Posts Tagged ‘books’

“The Martian” by Andy Weir

Thursday, December 4th, 2014

TheMartian I picked up a copy of “The Martian” to read on the train while I was travelling to France. Having started reading it, I found myself utterly riveted and hardly able to put it down until I finished the book.  The subject matter is intense, personal and up close – this is the story of an individual’s experiences as opposed to a more conventional story with a range of characters. That said, there is a good selection of additional characters to add context to the main protagonist.

The writing style is refreshing – there are several different narrative styles and tenses used throughout which sustain the rhythm well. One of my favourite aspects is the liberal use of dry humour and funny asides which are all very much in keeping with the protagonist as a character. By the time you get to the end of the book you feel as if you have been on the journey with him, and you share a strange sense of intimacy; strange because unlike many conventional books there is little visible backstory to the characters. I think this would have resulted in weaker characters in many books, but this flaw is conspicuous by its absence here.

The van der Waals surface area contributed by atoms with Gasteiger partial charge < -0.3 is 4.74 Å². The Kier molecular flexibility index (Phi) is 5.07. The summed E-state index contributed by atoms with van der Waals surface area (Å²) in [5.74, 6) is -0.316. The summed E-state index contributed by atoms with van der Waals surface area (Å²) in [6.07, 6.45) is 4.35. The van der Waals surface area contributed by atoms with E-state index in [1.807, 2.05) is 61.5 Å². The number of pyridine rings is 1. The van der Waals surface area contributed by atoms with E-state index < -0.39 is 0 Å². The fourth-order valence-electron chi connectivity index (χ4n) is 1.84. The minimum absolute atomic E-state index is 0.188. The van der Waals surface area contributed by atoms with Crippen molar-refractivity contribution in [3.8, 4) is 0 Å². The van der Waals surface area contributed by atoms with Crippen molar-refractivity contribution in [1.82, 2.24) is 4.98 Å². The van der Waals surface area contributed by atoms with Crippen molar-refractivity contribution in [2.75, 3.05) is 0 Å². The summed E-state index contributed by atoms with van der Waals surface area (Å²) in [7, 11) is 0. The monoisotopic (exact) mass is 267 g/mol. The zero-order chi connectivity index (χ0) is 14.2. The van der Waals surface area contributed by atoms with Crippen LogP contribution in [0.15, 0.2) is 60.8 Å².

Science Fiction has earned a well-deserved reputation for predicting future technologies. This book may well prove to do the same, but cleverly it blurs the line between what technology we have today versus what technology lies ahead. As someone reasonably well versed in physics myself, I was delighted to get to the end without noticing a single ‘fundamental error’ in the technology described, nor was I able to clearly identify the delineation between science fact and science fiction. Furthermore the author (who is the son of a particle physicist) exhibits an obvious comfort with a variety of sciences which makes for some satisfyingly clever solutions to some very tricky scenarios.

This is a great, great book and I heartily recommend it to anyone. Apparently there is a film in the works for late 2015. I shall certainly want to see it, although I suspect the book will be better than the film (aren’t they always?). If the film gets anywhere close to the quality of the book, however, it will be an exceptionally good watch.